When the group listened to a clip of Trump claiming that as president "the military is going to be so strong" that "nobody is going to mess around with the United States," nearly everyone registered approval on their dial meters of 100—a seldom occurrence among focus groups.

“We love our country and we love what our country stands for,” said a woman who added she comes from a military family. “I look at where we are now as a country where entitlements are just totally out of control. Our borders have completely dissolved. We’re not what we used to be. I want to people to represent my interest.”

Trump’s unapologetic focus on strengthening the border—he wants to build a wall and deport all 11 million immigrants before letting many back into the country—excites many conservatives, as well as some who don’t traditionally vote Republican. Though he has announced scant specific plans, Trump has said he will expand the military, commit to veterans, and take a tough line on dealing with China and Iran.

“He’s not afraid,” said a woman who voted twice for Obama. “He keeps prodding on even if people give him negative press. He doesn’t change and apologize.”

Much of Trump's support in the room seemed to stem from a weakness in the Republican party. The 2014 midterms did not usher in the conservative renaissance Republicans expected. Obamacare has still not been repealed, Congress is looking less likely to override a veto on the Iran deal, and there are still 11 million illegal immigrants in the United States.

The group of 29 went around the room, each supplying a single adjective for the legislative body that let them down after the 2014 elections. Congress “does nothing.” It's “too old.” “Useless.” “Lame.” “Inept.” “Wrong party.” “Cocktail party.” “Gridlock.” “Costly.” “Sold out.” “Sucks.” “Douchebags.”

Then, the group did the same for Trump. This time: “Tough.” “Businessman.” “Great.” “Successful.” “Not afraid.” “Leader.” “Has guts.” “Charismatic.” “A true American.” “Kicks ass and takes names.”

Congress' failures were Trump's gains. The worse Congress and everyone else falls, the more the businessman has to gain. These supporters were evidence that Trump is winning by a new political paradigm, where disappointment and enchantment go hand in hand.

LIFE's Best Convention Photos: The GOP

Scene at the 1968 Republican National Convention, Miami Beach, Florida.
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Scene at the 1968 Republican National Convention, Miami Beach, Florida.Ralph Crane—Time & Life Pictures/Getty Images
Scene at the 1968 Republican National Convention, Miami Beach, Florida.
Scene at the 1968 Republican National Convention, Miami Beach, Florida.
Go-go girl and delegates during the 1968 Republican National Convention, Miami Beach, Florida.
Arizona politician and future U.S. Attorney General Richard Kleindienst (left) confers with Nebraska's Richard Herman during the 1964 GOP National Convention in San Francisco.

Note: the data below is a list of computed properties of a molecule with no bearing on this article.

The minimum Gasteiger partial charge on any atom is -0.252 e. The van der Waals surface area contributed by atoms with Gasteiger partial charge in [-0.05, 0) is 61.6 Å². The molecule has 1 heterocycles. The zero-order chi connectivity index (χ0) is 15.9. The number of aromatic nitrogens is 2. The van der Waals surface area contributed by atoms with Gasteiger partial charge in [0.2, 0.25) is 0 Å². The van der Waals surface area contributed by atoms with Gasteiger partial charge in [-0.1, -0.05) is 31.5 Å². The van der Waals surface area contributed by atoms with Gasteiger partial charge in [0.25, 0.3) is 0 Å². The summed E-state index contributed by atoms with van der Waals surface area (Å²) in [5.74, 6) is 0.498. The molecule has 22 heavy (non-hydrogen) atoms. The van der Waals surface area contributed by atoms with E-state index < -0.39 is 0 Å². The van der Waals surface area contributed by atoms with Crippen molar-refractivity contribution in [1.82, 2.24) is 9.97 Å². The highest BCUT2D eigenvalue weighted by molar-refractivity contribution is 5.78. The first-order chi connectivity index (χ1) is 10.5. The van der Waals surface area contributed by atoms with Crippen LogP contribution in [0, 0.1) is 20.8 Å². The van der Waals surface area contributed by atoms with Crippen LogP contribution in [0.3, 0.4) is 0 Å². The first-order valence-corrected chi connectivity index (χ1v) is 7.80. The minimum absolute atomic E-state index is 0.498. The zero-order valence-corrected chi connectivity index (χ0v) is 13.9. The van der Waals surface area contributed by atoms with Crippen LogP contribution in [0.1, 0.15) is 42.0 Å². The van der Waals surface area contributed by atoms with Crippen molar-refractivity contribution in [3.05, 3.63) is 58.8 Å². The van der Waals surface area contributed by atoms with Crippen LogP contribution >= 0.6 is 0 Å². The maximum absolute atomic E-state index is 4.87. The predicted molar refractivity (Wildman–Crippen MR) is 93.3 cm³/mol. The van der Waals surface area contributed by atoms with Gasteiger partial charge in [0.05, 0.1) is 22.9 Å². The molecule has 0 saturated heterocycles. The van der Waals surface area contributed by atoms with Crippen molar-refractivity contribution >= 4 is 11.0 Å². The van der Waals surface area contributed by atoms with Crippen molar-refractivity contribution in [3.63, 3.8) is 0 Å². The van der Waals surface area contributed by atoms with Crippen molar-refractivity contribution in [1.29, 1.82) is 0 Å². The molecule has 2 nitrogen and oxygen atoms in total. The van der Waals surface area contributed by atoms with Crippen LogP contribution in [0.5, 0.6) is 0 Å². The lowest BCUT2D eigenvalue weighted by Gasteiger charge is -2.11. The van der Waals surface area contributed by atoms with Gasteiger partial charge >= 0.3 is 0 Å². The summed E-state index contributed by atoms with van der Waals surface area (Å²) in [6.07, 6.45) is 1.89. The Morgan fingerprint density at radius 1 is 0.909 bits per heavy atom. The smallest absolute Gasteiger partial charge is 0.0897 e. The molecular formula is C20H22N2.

Ronald Reagan at the 1964 Republican National Convention in San Francisco.
Scene during the 1960 Republican National Convention in Chicago.
Not originally published in LIFE. During the 1960 Republican National Convention in Chicago, Martin Luther King Jr. leads a demonstration calling for a strong Civil Rights plank in the GOP campaign platform.
Scene during the 1960 Republican National Convention in Chicago.
Scene during the 1960 Republican National Convention in Chicago.
Scene at the 1956 Republican National Convention, San Francisco, California.
Left to right: President Dwight D. Eisenhower, his wife Mamie, Richard M. Nixon and his wife, Pat, at the 1956 GOP National Convention, San Francisco, California.
Scene at the 1956 Republican National Convention, San Francisco.
Chairman of the Republican National Committee Arthur E. Summerfield on the telephone during the 1952 GOP National Convention in Chicago.
Control booth, 1952 GOP National Convention in Chicago.
Bertha Baur, a prominent figure at conventions for decades and a long-time member of the Republican National Committee, in an elephant hat at the 1952 GOP National Convention in Chicago.
Pennsylvania Governor John Fine (left) and Arthur Summerfield chat in private during the 1952 Republican National Convention in Chicago.
Republicans hold an informal conference in a kitchen during the 1952 GOP National Convention in Chicago.
Vice-presidential nominee Richard Nixon and his wife Pat talk with photographers during the 1952 GOP National Convention in Chicago.
Scene at the 1952 GOP National Convention in Chicago.
Scene at the 1948 GOP National Convention in Philadelphia.
Scene at the 1948 GOP National Convention in Philadelphia.
Pennsylvania delegates to the 1944 Republican National Convention in Chicago pull cold beers from a tub of ice after a caucus meeting.
Delegates listen to Herbert Hoover during the 1944 Republican National Convention in Chicago.
A model wears a bathing suit in a fashion show at Ohio senator Robert Taft's headquarters during the 1940 GOP National Convention in Philadelphia.
A young Republican rests on a sofa in the Hotel Adelphi during the 1940 GOP National Convention in Philadelphia. ("Van" is Sen. Arthur Vandenberg of Michigan, long considered a front-runner for the GOP nomination; instead, the Republicans nominated Indiana's Wendell Willkie, who lost the election to the Democratic incumbent, FDR.)
Scene at the 1968 Republican National Convention, Miami Beach, Florida.